Whether it’s in the first year or last month of your college career, there comes a time when you’re going to have to start thinking about your working life after university. Yes, that’s right, unfortunately there is such a thing, and you’re time to begin this not-so-fun chapter of your life will come around quicker than you think. But you will, however, find your college will have something called a ‘Careers Service’ to make sure your transition into the world of work is as smooth and successful as possible. So, in this post, I point out a few of the ways you can utilize and make the most of your university careers service.
Ignore those Emails and Leaflets at Your Peril
If you’ve been deleting and ignoring emails from your careers service then stop and start reading them. Every careers service will differ from university to university, but you’ll find most will keep their students updated with information about jobs fairs and presentations. You also want to pay attention to any leaflets which are handed out or dotted around your college buildings. Sure, a lot of them won’t be relevant to you: if you’re an arts student, you’re not going to be interested in employer presentations seeking electrical engineering graduates for example. But keep an eye out and make a note of any up and coming events or application deadlines that your careers service tells you about.
Go About Job Fairs the Right Way
Most universities will have a number of jobs/careers fairs throughout the year. Some of these will be specifically targeted towards certain careers or students on specific degree courses but often they will be fairly general and open to everyone – from freshmen to finalists. Jobs fairs provide a fantastic opportunity to speak to representatives from different firms and to find out more about your potential recruiters. But it’s easy to wonder around them fairly aimlessly and achieve very little by turning up.
You can avoid making this mistake by planning your trip in advance. This doesn’t need to be anything too thorough, but look at the list of which companies will be there, think about which firms’ stalls you want to visit and have a few questions ready to ask. It’s also worth making sure you take a notepad and look reasonably smart; jobs fairs aren’t interviews, but there’s nothing to say you might not come across the person you speak to later down the line if you get an interview with that firm. If they remember you were the one that looked like you’d just rolled out of bed when you last spoke to them, that certainly won’t help you land the job.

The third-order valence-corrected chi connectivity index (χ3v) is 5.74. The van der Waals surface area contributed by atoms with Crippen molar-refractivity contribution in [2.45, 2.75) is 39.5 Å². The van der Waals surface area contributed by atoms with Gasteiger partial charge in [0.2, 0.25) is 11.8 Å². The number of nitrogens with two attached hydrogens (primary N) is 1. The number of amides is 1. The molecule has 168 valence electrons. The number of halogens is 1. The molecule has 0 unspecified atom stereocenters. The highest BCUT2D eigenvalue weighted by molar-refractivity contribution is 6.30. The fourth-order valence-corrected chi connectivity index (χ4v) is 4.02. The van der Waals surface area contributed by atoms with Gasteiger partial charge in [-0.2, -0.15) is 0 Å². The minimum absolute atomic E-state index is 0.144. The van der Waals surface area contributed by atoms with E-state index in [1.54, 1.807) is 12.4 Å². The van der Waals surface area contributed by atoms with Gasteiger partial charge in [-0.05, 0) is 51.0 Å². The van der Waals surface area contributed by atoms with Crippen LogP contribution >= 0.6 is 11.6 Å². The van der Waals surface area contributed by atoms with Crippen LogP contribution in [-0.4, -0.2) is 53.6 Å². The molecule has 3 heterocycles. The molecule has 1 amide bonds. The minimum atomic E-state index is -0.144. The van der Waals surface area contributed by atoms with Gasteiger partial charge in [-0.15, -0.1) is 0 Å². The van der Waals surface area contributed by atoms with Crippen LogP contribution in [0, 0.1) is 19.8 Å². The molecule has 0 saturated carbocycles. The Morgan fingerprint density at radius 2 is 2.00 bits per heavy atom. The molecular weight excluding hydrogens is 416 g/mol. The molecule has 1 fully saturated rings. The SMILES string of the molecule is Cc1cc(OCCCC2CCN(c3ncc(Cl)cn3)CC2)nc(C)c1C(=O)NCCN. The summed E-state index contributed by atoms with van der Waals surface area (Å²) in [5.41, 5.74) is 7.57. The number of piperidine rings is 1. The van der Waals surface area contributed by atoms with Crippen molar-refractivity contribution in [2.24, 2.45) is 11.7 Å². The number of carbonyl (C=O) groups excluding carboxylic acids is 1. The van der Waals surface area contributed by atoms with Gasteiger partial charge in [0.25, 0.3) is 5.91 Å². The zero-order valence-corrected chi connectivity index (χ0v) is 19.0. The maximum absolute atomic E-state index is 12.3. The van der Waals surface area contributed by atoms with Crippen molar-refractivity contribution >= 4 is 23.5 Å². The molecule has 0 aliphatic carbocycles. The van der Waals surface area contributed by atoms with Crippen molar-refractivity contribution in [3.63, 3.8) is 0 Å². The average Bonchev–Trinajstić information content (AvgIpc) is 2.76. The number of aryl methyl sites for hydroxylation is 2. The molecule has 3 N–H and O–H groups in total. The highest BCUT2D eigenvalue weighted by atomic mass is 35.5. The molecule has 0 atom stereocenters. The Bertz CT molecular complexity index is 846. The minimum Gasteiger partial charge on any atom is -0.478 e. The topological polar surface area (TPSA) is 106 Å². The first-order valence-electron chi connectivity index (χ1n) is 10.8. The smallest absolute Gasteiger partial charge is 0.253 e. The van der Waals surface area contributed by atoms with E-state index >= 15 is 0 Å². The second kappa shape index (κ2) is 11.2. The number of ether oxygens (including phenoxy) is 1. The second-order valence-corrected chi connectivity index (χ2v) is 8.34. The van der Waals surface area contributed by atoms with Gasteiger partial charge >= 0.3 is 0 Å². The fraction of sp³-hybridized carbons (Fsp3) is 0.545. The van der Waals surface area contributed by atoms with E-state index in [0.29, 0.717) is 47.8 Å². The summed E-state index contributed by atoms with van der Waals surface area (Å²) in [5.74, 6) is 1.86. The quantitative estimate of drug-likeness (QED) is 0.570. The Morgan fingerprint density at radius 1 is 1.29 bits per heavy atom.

Get Your Resume Checked Over
OK so you might be studying English and you might think writing a resume is an easy task compared to the last essay you had to grind out. But there’s bound to be someone at your university – irrespective of whether or not you have a large careers service – that’s seen many resumes from college students and can pick out flaws and mistakes that were invisible to you. It’s surprisingly hard to write a decent resume for the first time (and for the second and third time I might add). And getting your résumé checked over by the careers service won’t cost you anything, and it could be the difference between getting an interview and being told to shove it.
Attend Practice Interviews and Assessment Centers
Although less common, careers services will often arrange practice interviews and assessment center-style activities. For many college students, the only form of interview experience they’ve had will have been for a part-time job in a coffee shop or the like when they were 17. The application process for top graduate recruiters is a completely different ball game, however. You might be faced with multiple interviews, psychometric tests, and team-working and presentation exercises. If you have the opportunity to practice these and gain an advantage over your fellow job applicants, then take it.
Check for Jobs Advertised through Your Careers Service
When you’re at college and searching for a job it’s easy to fall into the trap of only Google searching the term ‘graduate jobs’, looking at the web pages of firms you’ve already heard of, or looking at a handful of graduate recruitment directories. But don’t forget to keep your search closer to home too; your university careers service will be contacted by more local, smaller firms who are looking to recruit from your university. If you don’t check out what’s advertised at your careers service then you might miss out on these opportunities.
About the Author:
Today’s guest article is provided by Julian who writes about personal finance, careers, and frugal living. He writes and manages the blog at frugaal.com which is a user-driven website that aims to help people find the best financial products.